When you are trying to claim that a state law is unconstitutional, there are primarily 2 ways you can attack it.  First, you can argue that the law itself, as it is written, is unconstitutional.  This is called a "Facial" challenge because it claims that the law is unconstitutional on its face.  Second, you can argue that although the text of the law is cool, the law is being applied to the people in an unconstitutional way.  This is called an "as applied" challenge because it claims that the law, although constitutional on its face, is being "applied" to the people in an unconstitutional manner by the state.  Now on this second method there's a catch - in order to bring an "as applied" challenge against a state law, that law has to first be applied to the people.

In this case, Pennsylvania's voter ID law obviously has not yet effected people at the voting booth because we haven't had election day yet.  So Judge Simpson conveniently characterized the challengers' attack on the Voter ID law as an "as applied" challenge and then ruled that the challengers can't do anything about it until after election day on November 6.  The beauty of this ruling, of course, is that by the time any people who were actually affected by this law bring an "as applied" challenge against it in court the election will be over and Pennsylvania's 20 electoral votes will have been cast for the new President of the United States.  Nice dodge there, Simpson.  Well played.

4. What Voter Fraud?  Where?

Perhaps the most striking thing about this entire case is that the Judge feels that all of the above-referenced restrictions on the right to vote are necessary to prevent voter fraud yet he concedes that no voter fraud has taken place in Pennsylvania.  Indeed, the State was unable to produce a single instance of voter fraud in this case.  Yet despite this fact, the judge wrote:

"I preliminarily conclude [the Voter ID law] has a plainly legitimate sweep.  As discussed below, considering the statute's broad application to all Pennsylvania voters, it imposes only a limited burden on voters' rights, and the burden does not outweigh the statute's plainly legitimate sweep."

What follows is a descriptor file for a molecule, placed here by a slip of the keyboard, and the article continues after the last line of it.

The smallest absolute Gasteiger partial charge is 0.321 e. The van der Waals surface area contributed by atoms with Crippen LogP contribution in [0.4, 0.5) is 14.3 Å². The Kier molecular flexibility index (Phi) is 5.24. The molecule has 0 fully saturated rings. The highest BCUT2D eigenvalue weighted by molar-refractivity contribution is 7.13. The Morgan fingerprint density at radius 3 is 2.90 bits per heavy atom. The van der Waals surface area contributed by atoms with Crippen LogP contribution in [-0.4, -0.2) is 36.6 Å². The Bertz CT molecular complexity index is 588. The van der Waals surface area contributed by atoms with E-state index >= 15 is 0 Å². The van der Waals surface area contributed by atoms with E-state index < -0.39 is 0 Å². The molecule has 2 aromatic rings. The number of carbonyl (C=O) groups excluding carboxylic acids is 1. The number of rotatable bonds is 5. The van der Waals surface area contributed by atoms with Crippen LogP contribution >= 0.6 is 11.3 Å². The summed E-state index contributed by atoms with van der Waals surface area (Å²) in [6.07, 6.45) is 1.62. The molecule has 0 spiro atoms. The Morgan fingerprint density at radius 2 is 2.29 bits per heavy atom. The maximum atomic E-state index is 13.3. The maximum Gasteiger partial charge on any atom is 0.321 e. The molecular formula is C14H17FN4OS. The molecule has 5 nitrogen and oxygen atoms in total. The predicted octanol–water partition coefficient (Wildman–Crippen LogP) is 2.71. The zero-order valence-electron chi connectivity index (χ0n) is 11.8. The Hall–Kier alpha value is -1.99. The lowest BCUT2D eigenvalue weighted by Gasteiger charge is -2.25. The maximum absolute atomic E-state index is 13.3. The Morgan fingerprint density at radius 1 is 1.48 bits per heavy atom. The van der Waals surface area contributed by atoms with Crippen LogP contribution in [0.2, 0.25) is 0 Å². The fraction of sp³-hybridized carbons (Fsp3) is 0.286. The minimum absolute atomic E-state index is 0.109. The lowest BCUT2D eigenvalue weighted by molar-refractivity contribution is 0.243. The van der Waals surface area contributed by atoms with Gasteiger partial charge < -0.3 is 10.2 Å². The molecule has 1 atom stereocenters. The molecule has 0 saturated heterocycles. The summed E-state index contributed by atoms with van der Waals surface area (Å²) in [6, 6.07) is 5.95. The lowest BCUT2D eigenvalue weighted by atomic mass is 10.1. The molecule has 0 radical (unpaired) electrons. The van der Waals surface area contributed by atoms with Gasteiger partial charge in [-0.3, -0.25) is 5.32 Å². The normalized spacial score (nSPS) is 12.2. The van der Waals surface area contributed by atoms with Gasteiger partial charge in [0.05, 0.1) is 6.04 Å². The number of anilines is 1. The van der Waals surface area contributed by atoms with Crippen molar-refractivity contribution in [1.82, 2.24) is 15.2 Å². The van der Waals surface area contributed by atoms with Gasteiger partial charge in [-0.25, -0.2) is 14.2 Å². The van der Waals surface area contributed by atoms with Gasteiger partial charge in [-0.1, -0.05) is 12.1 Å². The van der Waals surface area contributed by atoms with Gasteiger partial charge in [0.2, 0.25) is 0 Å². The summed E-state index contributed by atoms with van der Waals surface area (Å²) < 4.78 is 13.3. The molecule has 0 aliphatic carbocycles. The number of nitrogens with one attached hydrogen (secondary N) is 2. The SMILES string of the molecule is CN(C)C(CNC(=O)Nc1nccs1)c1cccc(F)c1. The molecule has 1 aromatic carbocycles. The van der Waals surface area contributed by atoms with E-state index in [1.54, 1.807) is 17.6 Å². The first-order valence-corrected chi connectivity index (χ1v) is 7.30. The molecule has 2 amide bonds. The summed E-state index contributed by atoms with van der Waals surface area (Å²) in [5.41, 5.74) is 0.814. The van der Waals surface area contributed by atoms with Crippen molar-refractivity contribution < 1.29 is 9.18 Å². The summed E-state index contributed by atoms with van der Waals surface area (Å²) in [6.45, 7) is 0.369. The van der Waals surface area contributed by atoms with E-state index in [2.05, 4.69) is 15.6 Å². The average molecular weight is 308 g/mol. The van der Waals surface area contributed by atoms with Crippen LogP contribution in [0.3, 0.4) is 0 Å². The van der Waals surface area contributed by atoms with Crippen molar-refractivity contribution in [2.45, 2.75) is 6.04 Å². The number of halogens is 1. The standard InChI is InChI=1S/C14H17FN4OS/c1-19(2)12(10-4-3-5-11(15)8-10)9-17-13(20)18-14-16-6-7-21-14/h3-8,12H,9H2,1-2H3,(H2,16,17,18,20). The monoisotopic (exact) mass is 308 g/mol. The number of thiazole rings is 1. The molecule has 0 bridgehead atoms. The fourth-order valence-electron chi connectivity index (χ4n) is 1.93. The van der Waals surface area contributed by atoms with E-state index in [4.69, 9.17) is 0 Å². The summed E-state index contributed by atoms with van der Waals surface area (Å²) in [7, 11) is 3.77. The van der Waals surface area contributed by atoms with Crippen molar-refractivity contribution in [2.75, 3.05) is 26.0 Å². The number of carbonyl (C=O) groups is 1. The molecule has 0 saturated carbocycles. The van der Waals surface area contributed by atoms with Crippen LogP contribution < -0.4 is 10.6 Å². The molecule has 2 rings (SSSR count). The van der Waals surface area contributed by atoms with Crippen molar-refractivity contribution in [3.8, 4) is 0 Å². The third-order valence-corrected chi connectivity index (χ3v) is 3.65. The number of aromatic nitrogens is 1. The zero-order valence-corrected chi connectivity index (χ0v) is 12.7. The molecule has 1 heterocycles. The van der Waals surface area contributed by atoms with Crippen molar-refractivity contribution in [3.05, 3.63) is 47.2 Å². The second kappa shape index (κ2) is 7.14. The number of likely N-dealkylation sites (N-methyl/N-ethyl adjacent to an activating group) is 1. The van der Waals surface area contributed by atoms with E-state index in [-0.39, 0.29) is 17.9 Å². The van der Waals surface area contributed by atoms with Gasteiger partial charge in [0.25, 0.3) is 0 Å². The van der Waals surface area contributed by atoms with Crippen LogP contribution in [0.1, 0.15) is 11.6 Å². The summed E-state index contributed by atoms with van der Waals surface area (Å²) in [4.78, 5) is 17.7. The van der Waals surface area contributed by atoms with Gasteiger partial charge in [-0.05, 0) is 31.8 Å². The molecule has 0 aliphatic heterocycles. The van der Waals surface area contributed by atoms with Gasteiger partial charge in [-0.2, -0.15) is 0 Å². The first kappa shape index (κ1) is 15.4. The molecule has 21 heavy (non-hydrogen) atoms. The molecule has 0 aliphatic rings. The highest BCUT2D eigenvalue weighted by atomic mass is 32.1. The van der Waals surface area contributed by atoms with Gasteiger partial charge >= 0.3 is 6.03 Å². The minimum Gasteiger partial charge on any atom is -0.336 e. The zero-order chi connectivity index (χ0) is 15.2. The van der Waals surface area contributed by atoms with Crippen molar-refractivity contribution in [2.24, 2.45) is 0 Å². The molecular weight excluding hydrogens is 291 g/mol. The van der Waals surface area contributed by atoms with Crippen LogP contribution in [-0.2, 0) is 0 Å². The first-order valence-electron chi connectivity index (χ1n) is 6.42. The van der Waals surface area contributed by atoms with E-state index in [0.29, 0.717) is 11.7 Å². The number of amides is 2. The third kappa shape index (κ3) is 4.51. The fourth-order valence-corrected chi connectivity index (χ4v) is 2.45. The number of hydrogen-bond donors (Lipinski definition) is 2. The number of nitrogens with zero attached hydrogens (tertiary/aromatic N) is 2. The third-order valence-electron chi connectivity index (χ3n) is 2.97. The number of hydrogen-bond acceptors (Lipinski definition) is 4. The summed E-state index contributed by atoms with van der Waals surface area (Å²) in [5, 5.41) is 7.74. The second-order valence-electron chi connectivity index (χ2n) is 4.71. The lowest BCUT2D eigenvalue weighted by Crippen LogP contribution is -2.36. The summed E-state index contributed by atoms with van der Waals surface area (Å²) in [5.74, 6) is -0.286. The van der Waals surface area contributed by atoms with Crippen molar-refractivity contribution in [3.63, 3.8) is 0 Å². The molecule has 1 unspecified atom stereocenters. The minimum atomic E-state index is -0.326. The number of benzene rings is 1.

Then later on page 60 he justifies his ruling with the following:
"[The State's] efforts to minimize [voter fraud] were not convincing.  Nevertheless, in Crawford the United States Supreme Court upheld a nearly identical Indiana voter ID law despite the absence of any evidence of in-person voter fraud occurring in that state.  Accordingly, I conclude that the absence of proof of in-person voter fraud in Pennsylvania is not by itself dispositive."
In other words, Pennsylvania can enact a law that will, by the Judge's own admission, infringe on a fundamental right by disenfranchising thousands if not millions of registered voters in order to prevent X, even though we have no proof whatsoever that X even exists.  Brilliant.

While we're at it, why don't we pass a state law that bans all religious worship because Martians might land on Earth and attack us for performing strange religious ceremonies which they don't understand.  What do you mean I need proof that Martians exist?  Since when do I need proof that a problem exists in order to pass a state law that infringes on your rights?  See eg. Applewhite et al. v. The Commonwealth of Pennsylvania.

5. Denial of Partisan Motivation.

The Judge had this to say about the political motivations for the Voter ID law:
I also considered allegations of partisan motivation for [the Voter ID law] in general, and the disturbing, tendentious statements by House Majority Leader Michael Turzai to a Republican party gathering in particular.  Ultimately, however, I determined that this evidence did not invalidate the interests supporting [the Voter ID law], for factual and legal reasons.  Factually, I declined to infer that other members of the General Assembly shared the boastful views of Representative Turzai without proof that other members were present at the time the statements were made.  Also, the statements were made away from the chamber floor. 
Right, because the rest of the General Assembly doesn't have access to youtube.

6. Appeal Does Not Look Good for the Home Team.

Lastly, it should be noted that this case is, of course, being appealed to the Pennsylvania Supreme Court.  However, the Pennsylvania Supreme Court, which normally has 7 members, only has 6 members because one of the Justices is currently under investigation.  That leaves 6 Justices split evenly down ideological lines: 3 Democrats, 3 Republicans.  If the Justices come to a tie then Judge Simpson's ruling will be allowed to stand.

QUESTIONS:
1. Your take on the ruling?
2. Was Judge Simpson motivated by politics here?
3. Assuming for the purposes of this question that voter fraud exists, is it a good idea to require voters to show photo ID and, in the absence of that photo ID, turn them away from the polls?
4. Same question but now assume that voter fraud does not exist.
5. How would you have ruled in this case?